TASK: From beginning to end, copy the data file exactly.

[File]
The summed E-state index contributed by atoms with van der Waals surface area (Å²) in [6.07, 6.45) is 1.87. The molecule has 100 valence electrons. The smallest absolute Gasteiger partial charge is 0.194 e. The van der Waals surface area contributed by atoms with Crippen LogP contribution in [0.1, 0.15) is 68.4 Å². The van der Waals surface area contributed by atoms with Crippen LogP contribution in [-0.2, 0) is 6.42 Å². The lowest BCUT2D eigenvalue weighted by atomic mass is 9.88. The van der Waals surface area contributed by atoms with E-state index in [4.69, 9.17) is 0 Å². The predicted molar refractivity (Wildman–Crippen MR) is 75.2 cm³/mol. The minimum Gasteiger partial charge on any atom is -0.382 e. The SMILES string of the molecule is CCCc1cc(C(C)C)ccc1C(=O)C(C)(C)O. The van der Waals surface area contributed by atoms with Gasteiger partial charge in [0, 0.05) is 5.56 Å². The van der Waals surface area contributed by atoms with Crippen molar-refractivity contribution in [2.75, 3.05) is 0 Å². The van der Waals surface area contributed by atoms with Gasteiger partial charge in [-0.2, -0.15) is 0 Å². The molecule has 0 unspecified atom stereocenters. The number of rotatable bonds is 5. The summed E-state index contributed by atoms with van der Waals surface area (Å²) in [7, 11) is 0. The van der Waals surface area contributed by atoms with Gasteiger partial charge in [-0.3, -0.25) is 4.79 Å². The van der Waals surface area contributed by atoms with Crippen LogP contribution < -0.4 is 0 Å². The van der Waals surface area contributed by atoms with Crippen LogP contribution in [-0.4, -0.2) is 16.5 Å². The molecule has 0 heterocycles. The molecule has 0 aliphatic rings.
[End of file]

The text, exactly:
The summed E-state index contributed by atoms with van der Waals surface area (Å²) in [6.07, 6.45) is 1.87. The molecule has 100 valence electrons. The smallest absolute Gasteiger partial charge is 0.194 e. The van der Waals surface area contributed by atoms with Crippen LogP contribution in [0.1, 0.15) is 68.4 Å². The van der Waals surface area contributed by atoms with Crippen LogP contribution in [-0.2, 0) is 6.42 Å². The lowest BCUT2D eigenvalue weighted by atomic mass is 9.88. The van der Waals surface area contributed by atoms with E-state index in [4.69, 9.17) is 0 Å². The predicted molar refractivity (Wildman–Crippen MR) is 75.2 cm³/mol. The minimum Gasteiger partial charge on any atom is -0.382 e. The SMILES string of the molecule is CCCc1cc(C(C)C)ccc1C(=O)C(C)(C)O. The van der Waals surface area contributed by atoms with Gasteiger partial charge in [0, 0.05) is 5.56 Å². The van der Waals surface area contributed by atoms with Crippen molar-refractivity contribution in [2.75, 3.05) is 0 Å². The van der Waals surface area contributed by atoms with Gasteiger partial charge in [-0.2, -0.15) is 0 Å². The molecule has 0 unspecified atom stereocenters. The number of rotatable bonds is 5. The summed E-state index contributed by atoms with van der Waals surface area (Å²) in [7, 11) is 0. The van der Waals surface area contributed by atoms with Gasteiger partial charge in [-0.3, -0.25) is 4.79 Å². The van der Waals surface area contributed by atoms with Crippen LogP contribution < -0.4 is 0 Å². The van der Waals surface area contributed by atoms with Crippen LogP contribution in [-0.4, -0.2) is 16.5 Å². The molecule has 0 heterocycles. The molecule has 0 aliphatic rings.